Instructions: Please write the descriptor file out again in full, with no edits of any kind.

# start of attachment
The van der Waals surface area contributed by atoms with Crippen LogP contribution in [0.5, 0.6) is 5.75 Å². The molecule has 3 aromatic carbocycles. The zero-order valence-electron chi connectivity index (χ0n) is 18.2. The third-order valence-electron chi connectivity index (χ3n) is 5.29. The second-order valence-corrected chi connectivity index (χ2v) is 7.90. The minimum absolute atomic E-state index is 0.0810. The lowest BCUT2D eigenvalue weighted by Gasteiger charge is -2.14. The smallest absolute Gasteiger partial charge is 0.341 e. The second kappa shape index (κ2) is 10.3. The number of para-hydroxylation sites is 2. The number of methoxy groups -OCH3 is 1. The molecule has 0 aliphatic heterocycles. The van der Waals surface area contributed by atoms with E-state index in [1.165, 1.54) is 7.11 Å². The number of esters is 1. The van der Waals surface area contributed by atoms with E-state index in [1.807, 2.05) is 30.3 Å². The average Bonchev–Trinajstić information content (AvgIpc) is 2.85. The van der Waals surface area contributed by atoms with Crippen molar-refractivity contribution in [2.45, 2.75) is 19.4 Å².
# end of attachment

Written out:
The van der Waals surface area contributed by atoms with Crippen LogP contribution in [0.5, 0.6) is 5.75 Å². The molecule has 3 aromatic carbocycles. The zero-order valence-electron chi connectivity index (χ0n) is 18.2. The third-order valence-electron chi connectivity index (χ3n) is 5.29. The second-order valence-corrected chi connectivity index (χ2v) is 7.90. The minimum absolute atomic E-state index is 0.0810. The lowest BCUT2D eigenvalue weighted by Gasteiger charge is -2.14. The smallest absolute Gasteiger partial charge is 0.341 e. The second kappa shape index (κ2) is 10.3. The number of para-hydroxylation sites is 2. The number of methoxy groups -OCH3 is 1. The molecule has 0 aliphatic heterocycles. The van der Waals surface area contributed by atoms with E-state index in [1.165, 1.54) is 7.11 Å². The number of esters is 1. The van der Waals surface area contributed by atoms with E-state index in [1.807, 2.05) is 30.3 Å². The average Bonchev–Trinajstić information content (AvgIpc) is 2.85. The van der Waals surface area contributed by atoms with Crippen molar-refractivity contribution in [2.45, 2.75) is 19.4 Å².